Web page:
Finkelstein says it was the same way when photo editing programs like Adobe’s PhotoShop came out. “People want to know, has this photo been edited, right? When PhotoShop came out all of a sudden it was possible to do all kinds of crazy things.” He refers to the public outcry over the February, 1982, cover of National Geographic as an example. The magazine had used digital editing to move two of the Egyptian pyramids slightly closer together in order to fit on the cover. “People have been asking these questions since the beginning of digital editing,” he says.

Speech synthesis and the ability to edit recordings are not new. It has been technologically possible to change recordings and even manufacture new words since the beginning of analog tape recording. Skilled radio and music producers would physically cut and reattach pieces of audio tape to rearrange or delete unwanted words or sounds in the recording. It was a laborious process, but it worked well enough.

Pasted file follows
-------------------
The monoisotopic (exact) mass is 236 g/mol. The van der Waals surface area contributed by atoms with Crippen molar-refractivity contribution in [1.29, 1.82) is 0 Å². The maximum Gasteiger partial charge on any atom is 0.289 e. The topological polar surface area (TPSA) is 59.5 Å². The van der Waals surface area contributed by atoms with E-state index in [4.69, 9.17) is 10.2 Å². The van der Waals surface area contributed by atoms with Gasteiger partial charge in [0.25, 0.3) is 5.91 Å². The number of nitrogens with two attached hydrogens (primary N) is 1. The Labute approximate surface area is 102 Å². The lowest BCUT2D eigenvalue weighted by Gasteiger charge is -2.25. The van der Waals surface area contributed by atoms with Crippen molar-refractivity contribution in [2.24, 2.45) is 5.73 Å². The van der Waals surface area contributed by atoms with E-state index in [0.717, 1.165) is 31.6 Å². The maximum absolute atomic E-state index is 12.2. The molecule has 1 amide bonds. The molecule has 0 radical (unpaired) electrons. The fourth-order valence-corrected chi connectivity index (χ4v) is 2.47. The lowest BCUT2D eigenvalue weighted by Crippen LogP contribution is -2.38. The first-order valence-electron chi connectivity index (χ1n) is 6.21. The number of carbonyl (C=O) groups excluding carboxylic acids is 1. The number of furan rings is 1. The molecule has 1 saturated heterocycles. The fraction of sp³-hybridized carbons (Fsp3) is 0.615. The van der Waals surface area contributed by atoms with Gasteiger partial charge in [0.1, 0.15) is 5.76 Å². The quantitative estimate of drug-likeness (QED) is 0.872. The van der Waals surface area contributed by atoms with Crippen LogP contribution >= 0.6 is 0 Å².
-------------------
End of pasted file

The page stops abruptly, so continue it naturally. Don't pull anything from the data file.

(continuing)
The advent of digital technology, starting in the 1980s, changed everything. Broadcasters and amateurs alike now routinely use editing programs such as Adobe Audition, a standard in the industry, to easily fix recording mistakes, remove unwanted background sounds, and otherwise modify recordings. This ushered in a creative boon for amateur artists. Many things that were once only possible to do in a studio are now done quickly and cheaply by high school kids in their bedrooms.

Since the advent of YouTube 10 years ago, homemade movies and music have become mainstream. A notable example is the Japanese music composition program called Vocaloid, which shares some similarities to the VoCo project. The program allows users to make a series of stock synthesized voices sing whatever words and melodies the user wants them to. Each synthesized voice used in the program is represented as a different anime cartoon character. The artificial voices are manufactured by using sample recordings of real Japanese singers. In the past decade, Vocaloid music has become its own distinct genre. Composers typically make songs about creepy horror-related subject matter. The voices tend to sound child-like and robotic.